Bullet Failure

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redneck

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I posted a pic of this doe in the 2018 picture thread and I bet some of you wondered why I didn't show the back half of her body. Well, its because she was half gutted when I got to her. I spent an extra hour processing her, and went so far as going back out to the field to inspect the gut pile to try and make sense of what happened. I was hunting with a ruger ranch rifle in .450 bushmaster using hornady custom ammo loaded with 250gr flex tip bullets.

Here is the basic run down...
My stand faces east and 2 does came from the northwest and started to sort of skirt around me at roughly 40 yards. They were at a steady trot and stirred up, but not really trying to bolt. So I whistled at them, and surprisingly enough they stopped, only I was too surprised that it had worked to take a shoto_O. Might as well be honest, I whistled, they stopped and I just sat there with my rifle at low ready and thinking "I'll be D...." and then the lead doe was moving again :rofl:.

She turned east and wasn't leaving me with a good shot, so I got on the scope and swung to the 2nd doe and whistled again. I didn't really get a full stop but I got enough of a pause I swung just a little ahead of her and shot her on the next stride.
Coming out of the recoil, I see she has jerked hard, and she starts trotting in a little spiral like shes going to flop over. I work the bolt and track her in the circle, and just as she gets to about 9:00 in the circle and is facing away from me, she lets out the loudest maddest bleat I have ever heard, and then kicks it into road gear and starts running flat out, straight as an arrow showing me nothing but her tail.
I debated whether I had even hit, decide I must have, and pull the gun up. I held about a foot over her head/in front of her hold my breath and squeeze the trigger and she piles up a second later.

At this point she's so far away I have trouble seeing her laying int he corn stubble without the scope, so I climb down and start walking. I find blood and follow it all the way to her. First shot had to be a hit.

So I get to her and its a real mess, belly opened up and a back leg taken off at the hock. I immediately start beating myself up thinking I gut shot her with the first shot and then anchored her with the leg on the running shot. The leg was hit back to front judging by the exit.

I hung her up and started processing and this is where it got weird and I came to the conclusion that I had a bullet failure.

After taking off the left front quarter, I find the jacket of the bullet lodged between the 4th and 5th rib, with a 2nd larger hole between the 3rd and 4th.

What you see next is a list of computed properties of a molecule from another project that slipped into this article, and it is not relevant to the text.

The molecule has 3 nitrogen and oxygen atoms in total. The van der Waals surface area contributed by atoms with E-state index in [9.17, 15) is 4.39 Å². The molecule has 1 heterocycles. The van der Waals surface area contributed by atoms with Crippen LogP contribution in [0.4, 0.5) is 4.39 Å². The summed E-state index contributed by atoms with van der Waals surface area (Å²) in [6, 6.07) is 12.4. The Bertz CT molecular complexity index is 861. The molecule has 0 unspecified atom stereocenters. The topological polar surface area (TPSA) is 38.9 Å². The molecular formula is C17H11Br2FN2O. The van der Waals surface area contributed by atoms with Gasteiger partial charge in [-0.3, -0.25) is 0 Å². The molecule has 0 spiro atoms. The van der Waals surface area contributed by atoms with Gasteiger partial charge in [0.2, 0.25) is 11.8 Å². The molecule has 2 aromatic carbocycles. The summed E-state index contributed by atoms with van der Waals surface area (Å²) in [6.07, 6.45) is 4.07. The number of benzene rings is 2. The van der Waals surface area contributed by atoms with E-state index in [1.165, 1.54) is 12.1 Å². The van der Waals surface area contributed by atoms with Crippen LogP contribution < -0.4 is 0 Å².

Removing the right front quarter I find an entrance wound the size of my finger, right at the base of the neck, that angles towards where the jacket was, and there are a couple oddly shaped holes in-between ribs farther back.

When I bone out the left front shoulder, I find HALF of the core of the bullet lodged against the bone. I couldn't get a pic that shows it well but it is like someone took the typical mushroom shape and cut in half vertically.

In the gut pile, the stomach is split lengthwise, and the lungs are intact, the heart has just a slight nick in it. Can't find anymore bullet pieces.

So to the best my knowledge, I believe the bullet broke up on impact, half of it went diagonally through the chest cavity and out the other side to lodge under the shoulder, and the other half veered left and took out the guts. For the angle she was at it was probably a little far forward, but should have at least broken a shoulder and slowed her down. Instead, it made a real mess of a nice deer without slowing it down at all.

The 2nd shot ended up being around 200 yards. I stepped it off and it was 199 paces from the gut pile to the base of my stand. I'm not saying I'd make that shot again if I tried, but I do think this is a very capable rifle and cartridge. I also think I am going to have to try the offerings from remington or winchester next year. If I make it back out again this year I will have to wait for a broadside shot and avoid the shoulders as I can't get new ammo and get sighted in before the season ends Sunday.
 

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I shot a hog Sat night with the 250 gn Winchester XP PT round. It was a shot on a running animal made from a moving vehicle, so was less than ideal. Long story short the back half of the animal was mush. It was down for good though even with a poor shot, I’d use it again for varmits, at least the back strap was still edible.
 
Interesting results. I had read of similar FTX bullet/jacket failure results over at 450Bushmaster.net forums. The 450 Bushmaster is pushing the 250 gr FTX bullet pretty hard. I believe the FTX and SST bullet differ only in the polymer used for the tip. The SST and thus the FTX really started life as a muzzle-loader bullet and 450 Bushmaster might be pushing them to their limit.